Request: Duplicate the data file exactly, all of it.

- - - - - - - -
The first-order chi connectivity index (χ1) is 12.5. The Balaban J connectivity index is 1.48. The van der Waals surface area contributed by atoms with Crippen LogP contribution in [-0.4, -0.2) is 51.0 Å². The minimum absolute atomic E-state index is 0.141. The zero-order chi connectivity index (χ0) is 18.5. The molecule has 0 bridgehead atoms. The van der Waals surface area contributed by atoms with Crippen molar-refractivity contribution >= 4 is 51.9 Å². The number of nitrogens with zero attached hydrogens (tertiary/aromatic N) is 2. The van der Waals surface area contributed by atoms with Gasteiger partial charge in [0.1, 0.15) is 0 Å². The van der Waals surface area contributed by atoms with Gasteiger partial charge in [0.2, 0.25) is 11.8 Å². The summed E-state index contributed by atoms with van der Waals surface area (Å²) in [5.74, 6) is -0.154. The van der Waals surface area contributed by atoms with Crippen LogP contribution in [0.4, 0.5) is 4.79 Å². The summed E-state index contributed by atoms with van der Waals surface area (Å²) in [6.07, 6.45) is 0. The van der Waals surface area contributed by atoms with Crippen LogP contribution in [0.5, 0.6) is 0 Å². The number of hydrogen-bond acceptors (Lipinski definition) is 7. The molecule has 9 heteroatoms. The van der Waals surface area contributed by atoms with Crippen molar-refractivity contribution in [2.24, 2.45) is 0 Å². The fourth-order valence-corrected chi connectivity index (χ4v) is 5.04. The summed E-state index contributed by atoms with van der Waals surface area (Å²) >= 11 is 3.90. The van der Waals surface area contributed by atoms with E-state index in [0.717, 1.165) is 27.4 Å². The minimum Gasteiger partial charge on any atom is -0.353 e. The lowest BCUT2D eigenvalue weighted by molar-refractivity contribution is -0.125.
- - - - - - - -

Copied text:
The first-order chi connectivity index (χ1) is 12.5. The Balaban J connectivity index is 1.48. The van der Waals surface area contributed by atoms with Crippen LogP contribution in [-0.4, -0.2) is 51.0 Å². The minimum absolute atomic E-state index is 0.141. The zero-order chi connectivity index (χ0) is 18.5. The molecule has 0 bridgehead atoms. The van der Waals surface area contributed by atoms with Crippen molar-refractivity contribution >= 4 is 51.9 Å². The number of nitrogens with zero attached hydrogens (tertiary/aromatic N) is 2. The van der Waals surface area contributed by atoms with Gasteiger partial charge in [0.1, 0.15) is 0 Å². The van der Waals surface area contributed by atoms with Gasteiger partial charge in [0.2, 0.25) is 11.8 Å². The summed E-state index contributed by atoms with van der Waals surface area (Å²) in [5.74, 6) is -0.154. The van der Waals surface area contributed by atoms with Crippen LogP contribution in [0.4, 0.5) is 4.79 Å². The summed E-state index contributed by atoms with van der Waals surface area (Å²) in [6.07, 6.45) is 0. The van der Waals surface area contributed by atoms with Crippen LogP contribution in [0.5, 0.6) is 0 Å². The number of hydrogen-bond acceptors (Lipinski definition) is 7. The molecule has 9 heteroatoms. The van der Waals surface area contributed by atoms with Crippen molar-refractivity contribution in [2.24, 2.45) is 0 Å². The fourth-order valence-corrected chi connectivity index (χ4v) is 5.04. The summed E-state index contributed by atoms with van der Waals surface area (Å²) >= 11 is 3.90. The van der Waals surface area contributed by atoms with E-state index in [0.717, 1.165) is 27.4 Å². The minimum Gasteiger partial charge on any atom is -0.353 e. The lowest BCUT2D eigenvalue weighted by molar-refractivity contribution is -0.125.